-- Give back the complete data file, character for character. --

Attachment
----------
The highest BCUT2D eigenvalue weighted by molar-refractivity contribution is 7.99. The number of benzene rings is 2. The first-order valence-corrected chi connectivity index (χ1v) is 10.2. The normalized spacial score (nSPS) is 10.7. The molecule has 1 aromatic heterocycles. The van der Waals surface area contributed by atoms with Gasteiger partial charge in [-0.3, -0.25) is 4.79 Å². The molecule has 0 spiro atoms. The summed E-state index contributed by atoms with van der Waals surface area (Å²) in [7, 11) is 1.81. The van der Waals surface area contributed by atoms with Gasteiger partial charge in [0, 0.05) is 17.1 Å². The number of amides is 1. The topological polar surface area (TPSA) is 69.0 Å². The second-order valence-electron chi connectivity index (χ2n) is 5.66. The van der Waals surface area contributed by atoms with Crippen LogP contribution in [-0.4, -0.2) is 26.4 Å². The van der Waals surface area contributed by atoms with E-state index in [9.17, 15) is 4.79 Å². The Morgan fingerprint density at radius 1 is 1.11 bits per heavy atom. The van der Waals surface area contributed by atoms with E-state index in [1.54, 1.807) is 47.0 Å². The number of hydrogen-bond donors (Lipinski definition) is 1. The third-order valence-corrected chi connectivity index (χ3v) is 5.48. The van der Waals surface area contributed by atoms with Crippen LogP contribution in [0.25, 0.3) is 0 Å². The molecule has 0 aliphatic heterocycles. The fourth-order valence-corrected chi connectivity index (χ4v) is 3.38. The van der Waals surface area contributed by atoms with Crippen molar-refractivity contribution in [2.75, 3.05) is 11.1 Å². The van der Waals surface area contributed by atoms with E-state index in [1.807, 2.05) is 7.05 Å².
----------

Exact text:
The highest BCUT2D eigenvalue weighted by molar-refractivity contribution is 7.99. The number of benzene rings is 2. The first-order valence-corrected chi connectivity index (χ1v) is 10.2. The normalized spacial score (nSPS) is 10.7. The molecule has 1 aromatic heterocycles. The van der Waals surface area contributed by atoms with Gasteiger partial charge in [-0.3, -0.25) is 4.79 Å². The molecule has 0 spiro atoms. The summed E-state index contributed by atoms with van der Waals surface area (Å²) in [7, 11) is 1.81. The van der Waals surface area contributed by atoms with Gasteiger partial charge in [0, 0.05) is 17.1 Å². The number of amides is 1. The topological polar surface area (TPSA) is 69.0 Å². The second-order valence-electron chi connectivity index (χ2n) is 5.66. The van der Waals surface area contributed by atoms with Crippen LogP contribution in [-0.4, -0.2) is 26.4 Å². The van der Waals surface area contributed by atoms with E-state index in [9.17, 15) is 4.79 Å². The Morgan fingerprint density at radius 1 is 1.11 bits per heavy atom. The van der Waals surface area contributed by atoms with E-state index in [1.54, 1.807) is 47.0 Å². The number of hydrogen-bond donors (Lipinski definition) is 1. The third-order valence-corrected chi connectivity index (χ3v) is 5.48. The van der Waals surface area contributed by atoms with Crippen LogP contribution in [0.25, 0.3) is 0 Å². The molecule has 0 aliphatic heterocycles. The fourth-order valence-corrected chi connectivity index (χ4v) is 3.38. The van der Waals surface area contributed by atoms with Crippen molar-refractivity contribution in [2.75, 3.05) is 11.1 Å². The van der Waals surface area contributed by atoms with E-state index in [1.807, 2.05) is 7.05 Å².